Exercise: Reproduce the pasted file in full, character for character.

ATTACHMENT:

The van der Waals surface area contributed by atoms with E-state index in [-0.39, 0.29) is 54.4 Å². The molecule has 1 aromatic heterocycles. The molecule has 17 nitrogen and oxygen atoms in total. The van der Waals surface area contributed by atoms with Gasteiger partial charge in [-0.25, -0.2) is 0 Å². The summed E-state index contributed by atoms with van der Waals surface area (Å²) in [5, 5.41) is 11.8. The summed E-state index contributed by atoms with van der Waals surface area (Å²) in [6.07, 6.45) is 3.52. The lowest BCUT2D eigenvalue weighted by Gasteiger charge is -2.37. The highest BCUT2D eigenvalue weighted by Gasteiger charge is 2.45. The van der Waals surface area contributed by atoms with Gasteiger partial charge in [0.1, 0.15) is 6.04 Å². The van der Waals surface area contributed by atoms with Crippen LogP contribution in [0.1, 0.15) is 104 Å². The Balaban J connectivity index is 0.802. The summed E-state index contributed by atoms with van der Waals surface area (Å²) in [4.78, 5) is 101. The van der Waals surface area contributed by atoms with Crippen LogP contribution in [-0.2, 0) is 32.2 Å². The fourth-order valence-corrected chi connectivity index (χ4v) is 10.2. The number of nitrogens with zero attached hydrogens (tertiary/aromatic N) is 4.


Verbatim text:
The van der Waals surface area contributed by atoms with E-state index in [-0.39, 0.29) is 54.4 Å². The molecule has 1 aromatic heterocycles. The molecule has 17 nitrogen and oxygen atoms in total. The van der Waals surface area contributed by atoms with Gasteiger partial charge in [-0.25, -0.2) is 0 Å². The summed E-state index contributed by atoms with van der Waals surface area (Å²) in [5, 5.41) is 11.8. The summed E-state index contributed by atoms with van der Waals surface area (Å²) in [6.07, 6.45) is 3.52. The lowest BCUT2D eigenvalue weighted by Gasteiger charge is -2.37. The highest BCUT2D eigenvalue weighted by Gasteiger charge is 2.45. The van der Waals surface area contributed by atoms with Gasteiger partial charge in [0.1, 0.15) is 6.04 Å². The van der Waals surface area contributed by atoms with Crippen LogP contribution in [0.1, 0.15) is 104 Å². The Balaban J connectivity index is 0.802. The summed E-state index contributed by atoms with van der Waals surface area (Å²) in [4.78, 5) is 101. The van der Waals surface area contributed by atoms with Crippen LogP contribution in [-0.2, 0) is 32.2 Å². The fourth-order valence-corrected chi connectivity index (χ4v) is 10.2. The number of nitrogens with zero attached hydrogens (tertiary/aromatic N) is 4.